How to tell the “real” @realDonaldTrump, and why it’s a security lesson for us all

DT

We can never say it often enough when it comes to staying safe on the internet: just because somebody claims to be a particular person doesn’t mean they’re not someone else entirely.

Like, say, the guy who pretended he was Justin Bieber, but who was actually a 35-year-old UK man who was subsequently imprisoned for talking children into stripping in front of a webcam.

Or, say, Craig Brittain, former owner of the revenge porn site IsAnybodyDown, who conned women out of nude images by posing as a woman on a Craigslist women’s forum – a practice known as catfishing.

And then again, there’s Donald Trump.

Even the most casual look at his Twitter feed shows that sometimes the presidential wannabe flings insults like monkeys hurling dung, in full-throttle vitriolic FULL CAPS!!!

…while sometimes he sounds like a bland, albeit upbeat, campaigner, doing the e-version of kissing babies: that is, thanking people for their support in a professional way, sans full caps, replete with hashtags and links.

More than a few people have noticed a pattern in this split-Twitter-personality.

One of those people is Todd Vaziri, a visual effects artist who recently wrote about a theory that he came to after 60 days of Donald Trump’s tweets. Vaziri’s theory goes as follows: the more stately, full-sentence tweets, which mostly seemed to come from an iPhone (third-party apps such as Tweetbot show this type of metadata), come from Trump’s staff, while the hyperbolic, fragmented, angry tweets are coming from the Trumpinator himself, via his Android.

If you’d like to see for yourself, Jake Marsh has published a spreadsheet that groups a collection of @realDonaldTrump tweets according to device used to publish them, along with the guess at who did the writing/publishing.

Some interesting observations have arisen since Vaziri posted his theory. Most notably, it seems that the tweets that thank people come from the iPhone, or from what people have been assuming are Trump staffers.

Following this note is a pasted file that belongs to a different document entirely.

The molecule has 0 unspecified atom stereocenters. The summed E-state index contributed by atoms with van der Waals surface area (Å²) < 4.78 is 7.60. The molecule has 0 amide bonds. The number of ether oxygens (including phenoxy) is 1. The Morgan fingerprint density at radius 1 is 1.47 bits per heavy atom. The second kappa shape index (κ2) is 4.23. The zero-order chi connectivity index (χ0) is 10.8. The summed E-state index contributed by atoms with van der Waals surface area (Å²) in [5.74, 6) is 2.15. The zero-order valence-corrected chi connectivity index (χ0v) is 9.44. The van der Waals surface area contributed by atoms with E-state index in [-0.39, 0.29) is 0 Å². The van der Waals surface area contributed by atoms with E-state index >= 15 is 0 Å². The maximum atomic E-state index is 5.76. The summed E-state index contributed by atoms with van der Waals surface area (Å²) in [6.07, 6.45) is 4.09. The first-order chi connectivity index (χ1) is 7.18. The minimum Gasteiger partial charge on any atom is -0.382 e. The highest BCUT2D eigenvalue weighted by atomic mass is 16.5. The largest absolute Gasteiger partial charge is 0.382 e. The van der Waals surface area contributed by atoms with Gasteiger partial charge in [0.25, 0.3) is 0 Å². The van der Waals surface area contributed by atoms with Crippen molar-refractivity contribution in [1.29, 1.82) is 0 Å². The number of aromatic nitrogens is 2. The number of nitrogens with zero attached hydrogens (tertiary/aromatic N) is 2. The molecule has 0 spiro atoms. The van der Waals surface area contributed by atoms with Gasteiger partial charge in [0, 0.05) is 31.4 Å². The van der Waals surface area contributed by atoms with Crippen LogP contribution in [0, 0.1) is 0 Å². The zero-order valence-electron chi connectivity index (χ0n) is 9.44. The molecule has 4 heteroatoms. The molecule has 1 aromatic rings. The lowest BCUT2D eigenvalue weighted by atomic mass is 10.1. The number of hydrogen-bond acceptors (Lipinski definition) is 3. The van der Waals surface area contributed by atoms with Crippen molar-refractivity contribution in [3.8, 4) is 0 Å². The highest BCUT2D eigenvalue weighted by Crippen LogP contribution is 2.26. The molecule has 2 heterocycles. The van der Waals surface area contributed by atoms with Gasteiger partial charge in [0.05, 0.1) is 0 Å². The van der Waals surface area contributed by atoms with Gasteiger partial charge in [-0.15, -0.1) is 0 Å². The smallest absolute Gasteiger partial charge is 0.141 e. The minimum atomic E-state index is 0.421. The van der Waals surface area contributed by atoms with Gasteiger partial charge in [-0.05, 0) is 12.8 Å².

Gawker has gone so far as to use Tweetdeck to filter out the iPhone tweets presumably coming from Trump’s handlers and to deliver up “pure Donald” via its REAL real Donald Trump Twitter feed.

There have actually been some factoids to bolster the Android-is-Trump theory too. For one thing, the New York Times reported that he’s an Android guy – specifically, Samsung Galaxy is the tool of his 140-character opinions.

Now, there’s even more solid data to back up the hypothesis.

David Robinson, a data scientist at Stack Overflow, last Tuesday published the results of text analysis that he says confirms that Trump writes only the (angrier) Android half that makes up his @realDonaldTrump feed.

Robinson’s been writing about text mining and sentiment analysis recently, and the Trump hypothesis was just begging to be investigated with real data crunching, he said.

What he found confirmed that Vaziri’s hypothesis is correct, he says. He arrived at this conclusion by analyzing:

  • The times of day the two platforms published: Android/Trump tweets are solidly clustered in the morning, while the campaign posts from the iPhone come during more typical work hours, in the afternoon and early evening.
  • The two mobile operating systems have distinctive ways of using hashtags, links, and retweets. Android/Trump tends to use what Robinson calls the “anachronistic” method of manually retweeting by copying and pasting tweets and surrounding them with quotation marks, like so:
  • iPhone/Trump staff were 38 times more likely to attach images to tweets. That’s in keeping with the theory that this is the account running the business end of the Trump campaign, given that the iPhone tends to come out with more “announcement” messages, like this one:

Robinson also analyzed the message content. In doing so, he found that the most frequently used words that were most likely to come from the Android included “badly,” “crazy,” “weak,” “dead,” and “dumb”. In other words, a lot of what he calls “emotionally charged” words.

Robinson:

This supports the original hypothesis that this is the “angrier” or more hyperbolic account.

As far as sentiment analysis goes, the Android/Trump feed uses about 40% to 80% more words related to disgust, sadness, fear, anger, and other “negative” sentiments than the iPhone account does, Robinson concluded.

We can look at it like this, from a security perspective: on the internet, it is indeed true that nobody knows you’re a dog.

Just because someone appears to be a particular person, doesn’t mean they really are. Be careful what you believe online, and keep an ear out for tell tale signs of growling.


Image of Donald Trump courtesy of a katz / Shutterstock.com